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An extra dose of fame

Recognize Ricky Gervais? He'd rather you not, but celebrity fuels his BBC import.

January 13, 2007|Matea Gold | Times Staff Writer

New York — RICKY GERVAIS was hanging out with some friends here recently when he experienced another brush with the uncomfortable byproduct of fame.

A group of Australian tourists approached the British comedian and asked casually, "Hey, you want to come have a beer with us?"

Gervais adopted a look of befuddlement as he recalled the exchange. "I'm with friends," he told them with disbelief. "No, I don't want to go have a beer with you."

The Australians seemed surprised.

Such awkward moments simultaneously amuse and appall Gervais, who harbors a deep dislike for celebrity and the superficial sense of intimacy it creates. They occur frequently when he's back home in London, where the pudgy actor-writer is well-recognized as the creator and star of the original BBC version of the television comedy "The Office."

"Everyone knows who you are, so you're always on," he said in a recent interview at HBO's Midtown offices, sporting a white T-shirt and stubble as he sipped from a coffee mug. "You're always thinking, 'How am I behaving?' "

Yet such discomfort also provides great fodder for his latest comedy, "Extras," which has aired in England and returns for its second season in the U.S. on Sunday on HBO. Conceived as a sardonic look at unsuccessful actors trying to make it in the movie business, the series takes a new turn this season when a sitcom script written by the long-struggling Andy Millman, played by Gervais, is picked up by the BBC.

Andy's exuberance is quickly diminished when network executives proceed to dumb down the workplace comedy, titled "When the Whistle Blows." They make him don a curly black wig and outsized glasses for his part as a dim factory boss. They insist his character utter an annoying catchphrase whenever someone appears to have cracked a joke: "Are you having a laugh?"

Critics pan "When the Whistle Blows," which is nevertheless a popular hit, a fact that only further depresses Andy. In one scene, he is accosted at a pub by fans of the sitcom who urge him to deliver his character's catchphrase, which he does with no small amount of self-loathing.

"The big theme of it, I suppose, is 'Don't compromise,' " Gervais said. "Be careful what you wish for. Success without respect is nothing."

Some of the incidents that befall Andy on "Extras" -- like getting recognized by the homeless -- were drawn from Gervais' own experiences.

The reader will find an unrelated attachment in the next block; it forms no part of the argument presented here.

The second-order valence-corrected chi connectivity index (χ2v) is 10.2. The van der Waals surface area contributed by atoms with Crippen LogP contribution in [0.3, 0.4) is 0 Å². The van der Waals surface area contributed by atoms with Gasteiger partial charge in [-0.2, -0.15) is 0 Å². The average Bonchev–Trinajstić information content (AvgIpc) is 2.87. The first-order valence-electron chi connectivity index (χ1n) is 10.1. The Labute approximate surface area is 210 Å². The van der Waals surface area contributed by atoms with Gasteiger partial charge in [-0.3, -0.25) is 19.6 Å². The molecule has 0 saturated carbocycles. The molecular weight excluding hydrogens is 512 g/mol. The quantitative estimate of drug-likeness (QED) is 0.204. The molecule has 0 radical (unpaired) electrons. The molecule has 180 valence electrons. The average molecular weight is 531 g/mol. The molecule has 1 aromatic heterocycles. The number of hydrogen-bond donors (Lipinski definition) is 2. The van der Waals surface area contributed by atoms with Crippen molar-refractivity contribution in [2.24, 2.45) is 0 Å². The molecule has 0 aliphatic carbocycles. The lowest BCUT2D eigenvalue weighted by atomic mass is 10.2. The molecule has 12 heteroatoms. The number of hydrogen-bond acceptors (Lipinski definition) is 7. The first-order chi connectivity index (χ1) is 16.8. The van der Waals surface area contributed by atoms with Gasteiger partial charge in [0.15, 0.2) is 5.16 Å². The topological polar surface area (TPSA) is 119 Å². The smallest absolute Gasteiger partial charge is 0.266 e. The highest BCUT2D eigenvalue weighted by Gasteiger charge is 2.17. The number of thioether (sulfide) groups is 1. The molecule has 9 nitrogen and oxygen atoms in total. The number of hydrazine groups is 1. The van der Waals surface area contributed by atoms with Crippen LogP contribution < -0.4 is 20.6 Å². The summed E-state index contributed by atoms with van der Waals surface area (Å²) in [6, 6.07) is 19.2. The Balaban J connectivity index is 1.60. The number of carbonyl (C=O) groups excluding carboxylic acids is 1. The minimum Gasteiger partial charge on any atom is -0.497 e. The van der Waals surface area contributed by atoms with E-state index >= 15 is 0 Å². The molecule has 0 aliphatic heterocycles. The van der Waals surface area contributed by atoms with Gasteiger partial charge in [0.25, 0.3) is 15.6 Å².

But the 45-year-old comic has found the path to success substantially smoother than his on-air alter ego.

"The opposite happened to me, really," said Gervais, a former radio programmer who wrote "The Office" with his onetime assistant Stephen Merchant. The show was purchased by the BBC, developed a huge fan following in England and inspired the American version now airing on NBC.

"They left us alone completely," he said of the BBC executives. "Extras," on the other hand, shows "what could have happened. What would I have done? Would I have been a man? Would I have walked away? I would like to think so. It's a difficult decision. A lot of people say, 'I've been struggling for a while. Let's put on the funny wig and glasses.' "

Joining Gervais this season in his exploration of the trade-offs of success are A-list celebrities such as Orlando Bloom, Chris Martin and David Bowie, who pop up in cameos throughout the six episodes. The stars gleefully puncture their own images; Bloom, for example, is astounded that Andy's friend Maggie Jacobs does not find him attractive and insists on kissing her to prove his desirability.

"I think actors love taking the mickey out of themselves, because it's with their blessing," Gervais said. "They really like exorcising all these ridiculous auras and myths and legends around them, so they can debunk all these things and have fun with their press persona. It shows they're a good sport."

Like "The Office," "Extras" thrives off of what its creator terms the "comedy of embarrassment." Andy's contorted efforts to promote himself inevitably result in cringe-inducing humiliation, such as the time he persuades Maggie to ask for his autograph in front of a female neighbor he's trying to impress, only to have her stumble and reveal the ruse. The neighbor looks at him with scorn and disgust.

"In a society where it's safe and we've got enough food and we're not being shot at, the worst thing that happens to most people every day is they might have embarrassed themselves or they have bad service," Gervais said. "I think everybody can relate to that."

Of course, some people in England never got the humor of "Extras," he admitted.

"The real irony is, people shout the catchphrase to me on the street. They go, 'You having a laugh?' " he said, sighing heavily. "I want to sit down and go, 'Let me explain.' "

For the most part, though, Gervais believes the theme of "Extras" is universal, which is why he dismisses the idea that American audiences don't understand British irony as "total rubbish."

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